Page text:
Social Emotional Learning
Within the Appoquinimink School District, Social Emotional Learning (SEL) occurs across grade levels and across curricular areas, within the natural learning environment. This approach aids in the generalization of skills since they are taught in the same environment and context where they are needed to be performed. Given the broad scope of SEL, all staff (including professional and paraprofessional staff), as well as parents and community members, take part in the SEL of students. Learning extends beyond the classroom and into the home, community, and eventually the workplace environment.
A Multi-tiered System of Support (MTSS) framework applies to the development of SEL competencies. Within this framework, all students receive Tier I supports which include the integration of SEL into the general curriculum as well as specific instruction of skills at the school and classroom level. To accomplish this task, Building Community Toolkits are created for each school day to provide customized and developmentally appropriate SEL instruction in small chunks to all students throughout the day. Targeted groups of individuals who require more specific and intensive instruction in one or more areas of SEL may receive Tier II and/or Tier III interventions and instruction which may consist of small group or individualized supplemental instruction, training, and/or practice.
Across the Appoquinimink School District, specific school-wide interventions and supports include:
Rest & recovery spaces (take a break/cool-down area)
Small-Group Social Skill Building
Mindfulness Activities (deep breathing/meditation/reflection)
Positive Behavior Supports
Five SEL competency areas from the Collaborative for Academic, Social, and Emotional Learning (CASEL) are acknowledged within the Appoquinimink School District. These competencies are described below and also linked to specific in-demand skills from employers:
The Appoquinimink School District is committed to fostering Restorative Practices. Restorative Practices are deliberate and intentional tools and strategies that facilitate the building of healthy relationships. When individuals live in healthy and life-giving relationships with others, there is abundant personal growth, capacity for character building, and high-level achievement. Translated into school communities, we believe it is important for all students and staff to build positive relationships with one another, as this produces the best academic, social, and emotional outcomes.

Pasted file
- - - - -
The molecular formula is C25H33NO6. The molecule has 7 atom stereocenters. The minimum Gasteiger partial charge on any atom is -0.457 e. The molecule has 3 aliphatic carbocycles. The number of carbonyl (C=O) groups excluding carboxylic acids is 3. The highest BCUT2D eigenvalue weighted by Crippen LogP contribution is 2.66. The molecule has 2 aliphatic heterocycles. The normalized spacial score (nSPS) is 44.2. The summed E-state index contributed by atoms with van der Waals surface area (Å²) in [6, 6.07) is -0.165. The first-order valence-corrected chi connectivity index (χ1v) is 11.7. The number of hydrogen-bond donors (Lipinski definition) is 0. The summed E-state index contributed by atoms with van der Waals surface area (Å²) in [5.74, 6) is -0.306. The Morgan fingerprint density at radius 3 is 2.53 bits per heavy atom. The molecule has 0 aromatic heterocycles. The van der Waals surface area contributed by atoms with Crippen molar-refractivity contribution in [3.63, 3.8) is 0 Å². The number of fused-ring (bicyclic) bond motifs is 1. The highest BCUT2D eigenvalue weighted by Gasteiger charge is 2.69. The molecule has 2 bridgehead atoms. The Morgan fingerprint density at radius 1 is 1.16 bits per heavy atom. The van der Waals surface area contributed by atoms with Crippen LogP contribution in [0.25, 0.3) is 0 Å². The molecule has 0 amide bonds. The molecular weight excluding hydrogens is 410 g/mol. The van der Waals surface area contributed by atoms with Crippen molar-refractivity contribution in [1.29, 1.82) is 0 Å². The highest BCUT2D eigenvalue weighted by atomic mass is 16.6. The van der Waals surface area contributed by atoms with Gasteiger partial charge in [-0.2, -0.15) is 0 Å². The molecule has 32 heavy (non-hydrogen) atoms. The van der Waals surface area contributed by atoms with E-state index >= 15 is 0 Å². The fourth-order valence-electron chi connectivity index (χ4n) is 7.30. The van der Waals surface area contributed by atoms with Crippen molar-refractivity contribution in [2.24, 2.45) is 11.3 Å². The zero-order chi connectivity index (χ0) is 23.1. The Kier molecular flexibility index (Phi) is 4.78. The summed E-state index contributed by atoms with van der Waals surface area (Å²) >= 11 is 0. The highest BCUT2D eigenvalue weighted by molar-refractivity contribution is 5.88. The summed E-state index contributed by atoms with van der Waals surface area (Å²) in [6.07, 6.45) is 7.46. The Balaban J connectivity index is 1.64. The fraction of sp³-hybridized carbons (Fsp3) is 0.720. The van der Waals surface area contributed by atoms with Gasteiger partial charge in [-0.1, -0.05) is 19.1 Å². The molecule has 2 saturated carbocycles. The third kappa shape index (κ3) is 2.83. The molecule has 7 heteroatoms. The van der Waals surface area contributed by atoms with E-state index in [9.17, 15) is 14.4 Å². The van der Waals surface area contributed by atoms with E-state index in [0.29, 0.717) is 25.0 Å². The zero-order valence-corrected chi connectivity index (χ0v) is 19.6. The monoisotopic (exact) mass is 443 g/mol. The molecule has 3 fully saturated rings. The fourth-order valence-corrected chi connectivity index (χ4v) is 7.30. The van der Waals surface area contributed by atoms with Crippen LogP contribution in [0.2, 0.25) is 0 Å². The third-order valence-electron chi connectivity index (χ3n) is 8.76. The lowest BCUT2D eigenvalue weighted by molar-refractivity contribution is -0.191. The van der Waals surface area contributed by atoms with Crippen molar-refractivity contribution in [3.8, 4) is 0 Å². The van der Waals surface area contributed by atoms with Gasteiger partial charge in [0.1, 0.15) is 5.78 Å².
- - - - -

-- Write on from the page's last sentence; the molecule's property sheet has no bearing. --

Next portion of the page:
When harm occurs in the community, healing is a process essential to restoring healthy relationships with the understanding that harm-doers should be held accountable for and take an active role in repairing harm. Conflict is resolved through honest dialogue and collaborative problem-solving while addressing the root cause and the needs of those impacted.
Following harm, staff shall work with the student and others involved to determine how to repair the harm caused and provide restitution whenever possible. To the extent possible, consequences will be given that match the function of the infraction. For example, if an infraction involved the destruction of school property a consequence including a measure to restore the damage shall be considered for inclusion. Similarly, if an infraction involved harm to a social relationship, a consequence including a measure to restore the relationship, a loss of a social privilege, and/or another activity that strengthens a pro-social skill may be considered.